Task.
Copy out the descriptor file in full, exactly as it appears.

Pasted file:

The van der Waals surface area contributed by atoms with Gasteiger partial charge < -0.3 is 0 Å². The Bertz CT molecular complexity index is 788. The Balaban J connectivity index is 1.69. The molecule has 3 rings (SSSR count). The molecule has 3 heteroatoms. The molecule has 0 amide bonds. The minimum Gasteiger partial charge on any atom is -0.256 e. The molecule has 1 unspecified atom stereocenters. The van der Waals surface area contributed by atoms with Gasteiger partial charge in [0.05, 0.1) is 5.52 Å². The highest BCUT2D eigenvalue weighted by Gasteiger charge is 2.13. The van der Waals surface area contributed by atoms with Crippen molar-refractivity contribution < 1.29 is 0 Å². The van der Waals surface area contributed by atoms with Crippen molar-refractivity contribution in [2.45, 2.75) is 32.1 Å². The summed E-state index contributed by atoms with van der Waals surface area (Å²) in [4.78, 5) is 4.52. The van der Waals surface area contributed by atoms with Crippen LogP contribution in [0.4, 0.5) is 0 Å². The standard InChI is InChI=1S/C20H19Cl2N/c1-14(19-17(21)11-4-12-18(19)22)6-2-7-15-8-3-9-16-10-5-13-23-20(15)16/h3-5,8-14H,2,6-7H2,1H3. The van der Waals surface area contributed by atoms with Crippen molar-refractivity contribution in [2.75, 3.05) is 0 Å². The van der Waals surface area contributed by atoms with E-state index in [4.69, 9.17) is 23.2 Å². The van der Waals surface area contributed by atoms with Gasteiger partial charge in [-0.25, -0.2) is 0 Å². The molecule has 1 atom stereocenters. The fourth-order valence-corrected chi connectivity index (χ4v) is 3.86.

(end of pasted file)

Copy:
The van der Waals surface area contributed by atoms with Gasteiger partial charge < -0.3 is 0 Å². The Bertz CT molecular complexity index is 788. The Balaban J connectivity index is 1.69. The molecule has 3 rings (SSSR count). The molecule has 3 heteroatoms. The molecule has 0 amide bonds. The minimum Gasteiger partial charge on any atom is -0.256 e. The molecule has 1 unspecified atom stereocenters. The van der Waals surface area contributed by atoms with Gasteiger partial charge in [0.05, 0.1) is 5.52 Å². The highest BCUT2D eigenvalue weighted by Gasteiger charge is 2.13. The van der Waals surface area contributed by atoms with Crippen molar-refractivity contribution < 1.29 is 0 Å². The van der Waals surface area contributed by atoms with Crippen molar-refractivity contribution in [2.45, 2.75) is 32.1 Å². The summed E-state index contributed by atoms with van der Waals surface area (Å²) in [4.78, 5) is 4.52. The van der Waals surface area contributed by atoms with Crippen LogP contribution in [0.4, 0.5) is 0 Å². The standard InChI is InChI=1S/C20H19Cl2N/c1-14(19-17(21)11-4-12-18(19)22)6-2-7-15-8-3-9-16-10-5-13-23-20(15)16/h3-5,8-14H,2,6-7H2,1H3. The van der Waals surface area contributed by atoms with Crippen molar-refractivity contribution in [2.75, 3.05) is 0 Å². The van der Waals surface area contributed by atoms with E-state index in [4.69, 9.17) is 23.2 Å². The van der Waals surface area contributed by atoms with Gasteiger partial charge in [-0.25, -0.2) is 0 Å². The molecule has 1 atom stereocenters. The fourth-order valence-corrected chi connectivity index (χ4v) is 3.86.